Last Updated on Friday, 27 November, 2020 at 3:54 pm by Andre Camilleri
The Central Bank of Malta has just published its Financial Stability Report – Interim 2020 which assesses financial sector developments in Malta during the first six months of 2020 and potential risks and vulnerabilities going forward.
The Report details how the financial sector was being affected by the COVID-19 pandemic, which in line with global trends presented unparalleled challenges to both the sector as well as the economy at large. Coupled with pre-existing challenges, such as the low-for-longer interest rate environment and geopolitical tensions, the pandemic continued to exert pressure on the profitability of financial services providers. The Report maintains the outlook of the 2019 Financial Stability Report, where the financial system was deemed to be sufficiently resilient to weather this storm, albeit with downside risks.
The Report refers to developments being partly driven by the adverse movements in prices of financial assets and the subsequent credit rating downgrades. The containment measures employed to stop the pandemic spread invariably affected economic activity, bringing a number of sectors to a halt. This created uncertainties – particularly about the likelihood of creditors being able to meet their payment obligations. In this regard, the Bank issued Directive No.18 regulating moratoria, launched to ease the burden on borrowers whose income was impacted. In a bid to anticipate any potential losses arising from credit defaults, banks have started to set aside additional provisions, which also adversely affected profitability.
Concurrently, the containment measures to control the spread of the pandemic had a negative effect on consumption that resulted in lower card usage and payments business, and hence lower fees and commission income. This – coupled with lower credit growth – had a negative effect on banks’ net interest income as this fell for the first time in many years.
Growth in resident private credit slowed down, mainly on the back of slower growth in mortgages and to a much lower extent resident corporate credit. Resident consumer credit turned into negative territory once again, as consumer confidence deteriorated significantly in March and in subsequent months, only to recover slightly in June 2020. This – coupled with the postponement of spending and the corresponding increase in household saving – led to an increase in customer deposits. Despite these challenges, the Report points to core domestic banks remaining well capitalised and operating with ample liquidity buffers, also reflecting the significant increase in deposits.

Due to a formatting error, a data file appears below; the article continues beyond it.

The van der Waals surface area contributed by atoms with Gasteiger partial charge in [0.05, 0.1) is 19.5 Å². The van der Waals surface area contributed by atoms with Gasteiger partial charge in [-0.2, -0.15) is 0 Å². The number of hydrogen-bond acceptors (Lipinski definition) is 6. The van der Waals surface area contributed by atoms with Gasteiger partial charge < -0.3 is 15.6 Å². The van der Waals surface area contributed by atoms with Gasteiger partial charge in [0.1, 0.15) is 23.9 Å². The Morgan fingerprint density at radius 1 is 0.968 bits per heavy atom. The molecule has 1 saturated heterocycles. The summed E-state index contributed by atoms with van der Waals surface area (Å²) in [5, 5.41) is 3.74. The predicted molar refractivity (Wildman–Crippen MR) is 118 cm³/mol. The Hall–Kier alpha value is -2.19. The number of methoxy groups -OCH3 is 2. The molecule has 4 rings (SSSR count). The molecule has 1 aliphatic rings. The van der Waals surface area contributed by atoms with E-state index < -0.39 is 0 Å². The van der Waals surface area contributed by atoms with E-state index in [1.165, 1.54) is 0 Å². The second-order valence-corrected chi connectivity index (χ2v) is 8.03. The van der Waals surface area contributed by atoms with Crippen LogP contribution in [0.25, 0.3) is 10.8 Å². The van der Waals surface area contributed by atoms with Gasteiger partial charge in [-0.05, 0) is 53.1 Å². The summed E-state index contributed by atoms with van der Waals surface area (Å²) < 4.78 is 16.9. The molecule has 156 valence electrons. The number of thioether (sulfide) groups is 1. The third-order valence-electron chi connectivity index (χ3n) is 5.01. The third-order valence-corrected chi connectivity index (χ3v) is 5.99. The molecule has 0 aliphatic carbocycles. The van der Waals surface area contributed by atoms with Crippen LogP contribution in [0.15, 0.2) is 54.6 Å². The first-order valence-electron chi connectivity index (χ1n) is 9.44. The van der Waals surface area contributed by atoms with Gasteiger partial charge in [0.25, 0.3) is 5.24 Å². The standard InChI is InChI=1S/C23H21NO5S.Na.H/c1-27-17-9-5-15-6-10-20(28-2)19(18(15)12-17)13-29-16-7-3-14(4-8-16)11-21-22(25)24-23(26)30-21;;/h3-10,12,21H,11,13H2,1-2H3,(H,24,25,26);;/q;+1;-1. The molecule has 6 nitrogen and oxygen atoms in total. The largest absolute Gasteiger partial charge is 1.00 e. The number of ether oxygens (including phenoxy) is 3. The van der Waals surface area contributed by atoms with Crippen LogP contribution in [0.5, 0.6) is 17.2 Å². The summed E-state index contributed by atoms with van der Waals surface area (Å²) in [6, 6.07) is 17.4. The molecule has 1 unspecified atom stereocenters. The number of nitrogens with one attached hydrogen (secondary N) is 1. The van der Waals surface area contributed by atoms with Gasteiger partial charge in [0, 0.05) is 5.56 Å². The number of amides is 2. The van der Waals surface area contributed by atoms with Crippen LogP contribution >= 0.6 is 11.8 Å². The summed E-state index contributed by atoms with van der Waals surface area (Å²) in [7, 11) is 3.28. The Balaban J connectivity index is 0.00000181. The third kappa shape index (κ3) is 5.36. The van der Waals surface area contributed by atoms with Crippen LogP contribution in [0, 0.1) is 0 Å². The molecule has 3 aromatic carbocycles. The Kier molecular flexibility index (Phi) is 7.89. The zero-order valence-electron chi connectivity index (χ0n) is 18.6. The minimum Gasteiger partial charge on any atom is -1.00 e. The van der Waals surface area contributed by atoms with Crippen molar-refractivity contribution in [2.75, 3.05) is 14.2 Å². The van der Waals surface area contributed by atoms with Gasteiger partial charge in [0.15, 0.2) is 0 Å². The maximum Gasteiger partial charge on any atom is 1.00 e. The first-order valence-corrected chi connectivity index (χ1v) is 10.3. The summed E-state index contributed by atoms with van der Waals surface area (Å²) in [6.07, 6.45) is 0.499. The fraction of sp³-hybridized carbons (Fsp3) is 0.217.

Looking at the non-core domestic banks, the Report finds the profitability of this category of banks was also adversely impacted, while their balance sheet contracted. This group of banks nonetheless remained well capitalised and operated with ample liquidity buffers. The operations of international banks remained broadly focused on non-residents and, despite consolidating further, remained dominated by the developments in the largest branches of foreign banks.
Similar to banks, the pandemic had an adverse impact on the profitability of domestically-relevant insurance companies, with profits more than halving, on the back of lower investment income and premia. This was, in turn, amplified by a slow-down in new business and higher cancellations of events affecting several economic sectors. Despite these challenges these financial institutions remained well capitalised and highly liquid.
Domestic investment funds’ assets under management contracted, mainly due to redemptions, coupled with valuation losses on both equity and bonds holdings. Nonetheless, the liquidity profile of domestic relevant investment funds remained healthy.
The Report reiterates also its main message to key players in the sector: that in such challenging times, financial institutions should remain vigilant to new risks and keep a healthy capital and liquidity position. The recovery of the financial sector depends largely on the economic recovery, which in turn depends on how quickly consumer and business confidence recover. This also depends on the timing of the rollout of a vaccine. In the meantime, banks should seek to continue to adopt prudent lending practices and continue to recognise provisions where required, to avoid any possible cliff effects when moratoria expire. In addition, banks should seek alternative sources of income and embark on sustainable cost containment measures to improve profitability without compromising their capital and liquidity buffers. Meanwhile, investment funds and insurance companies’ investment strategies should remain conservative, particularly in the current uncertain environment.